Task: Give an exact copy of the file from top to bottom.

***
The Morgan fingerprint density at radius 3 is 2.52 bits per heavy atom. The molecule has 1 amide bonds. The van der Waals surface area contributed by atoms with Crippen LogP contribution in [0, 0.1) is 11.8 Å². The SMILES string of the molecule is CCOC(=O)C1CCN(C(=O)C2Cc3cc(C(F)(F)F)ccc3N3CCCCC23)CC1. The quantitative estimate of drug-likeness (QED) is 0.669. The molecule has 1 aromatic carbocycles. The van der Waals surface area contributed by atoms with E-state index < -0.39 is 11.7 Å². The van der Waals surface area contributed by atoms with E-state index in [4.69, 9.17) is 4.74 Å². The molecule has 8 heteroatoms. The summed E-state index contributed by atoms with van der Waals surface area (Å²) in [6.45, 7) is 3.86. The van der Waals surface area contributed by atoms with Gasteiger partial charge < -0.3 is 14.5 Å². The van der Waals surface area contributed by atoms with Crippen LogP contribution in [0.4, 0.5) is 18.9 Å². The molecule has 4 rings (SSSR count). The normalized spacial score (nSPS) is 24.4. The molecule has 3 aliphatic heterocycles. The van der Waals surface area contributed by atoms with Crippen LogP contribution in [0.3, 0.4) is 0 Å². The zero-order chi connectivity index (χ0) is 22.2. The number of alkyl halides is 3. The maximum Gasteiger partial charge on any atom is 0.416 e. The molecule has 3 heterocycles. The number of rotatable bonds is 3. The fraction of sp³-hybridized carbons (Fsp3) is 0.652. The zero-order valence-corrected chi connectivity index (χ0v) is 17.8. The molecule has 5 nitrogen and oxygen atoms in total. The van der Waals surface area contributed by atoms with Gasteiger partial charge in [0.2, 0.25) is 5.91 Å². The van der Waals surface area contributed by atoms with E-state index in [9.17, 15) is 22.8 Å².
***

The Morgan fingerprint density at radius 3 is 2.52 bits per heavy atom. The molecule has 1 amide bonds. The van der Waals surface area contributed by atoms with Crippen LogP contribution in [0, 0.1) is 11.8 Å². The SMILES string of the molecule is CCOC(=O)C1CCN(C(=O)C2Cc3cc(C(F)(F)F)ccc3N3CCCCC23)CC1. The quantitative estimate of drug-likeness (QED) is 0.669. The molecule has 1 aromatic carbocycles. The van der Waals surface area contributed by atoms with E-state index < -0.39 is 11.7 Å². The van der Waals surface area contributed by atoms with E-state index in [4.69, 9.17) is 4.74 Å². The molecule has 8 heteroatoms. The summed E-state index contributed by atoms with van der Waals surface area (Å²) in [6.45, 7) is 3.86. The van der Waals surface area contributed by atoms with Gasteiger partial charge < -0.3 is 14.5 Å². The van der Waals surface area contributed by atoms with Crippen LogP contribution in [0.4, 0.5) is 18.9 Å². The molecule has 4 rings (SSSR count). The normalized spacial score (nSPS) is 24.4. The molecule has 3 aliphatic heterocycles. The van der Waals surface area contributed by atoms with Crippen LogP contribution in [0.3, 0.4) is 0 Å². The zero-order chi connectivity index (χ0) is 22.2. The number of alkyl halides is 3. The maximum Gasteiger partial charge on any atom is 0.416 e. The molecule has 3 heterocycles. The number of rotatable bonds is 3. The fraction of sp³-hybridized carbons (Fsp3) is 0.652. The zero-order valence-corrected chi connectivity index (χ0v) is 17.8. The molecule has 5 nitrogen and oxygen atoms in total. The van der Waals surface area contributed by atoms with Gasteiger partial charge in [0.2, 0.25) is 5.91 Å². The van der Waals surface area contributed by atoms with E-state index in [9.17, 15) is 22.8 Å².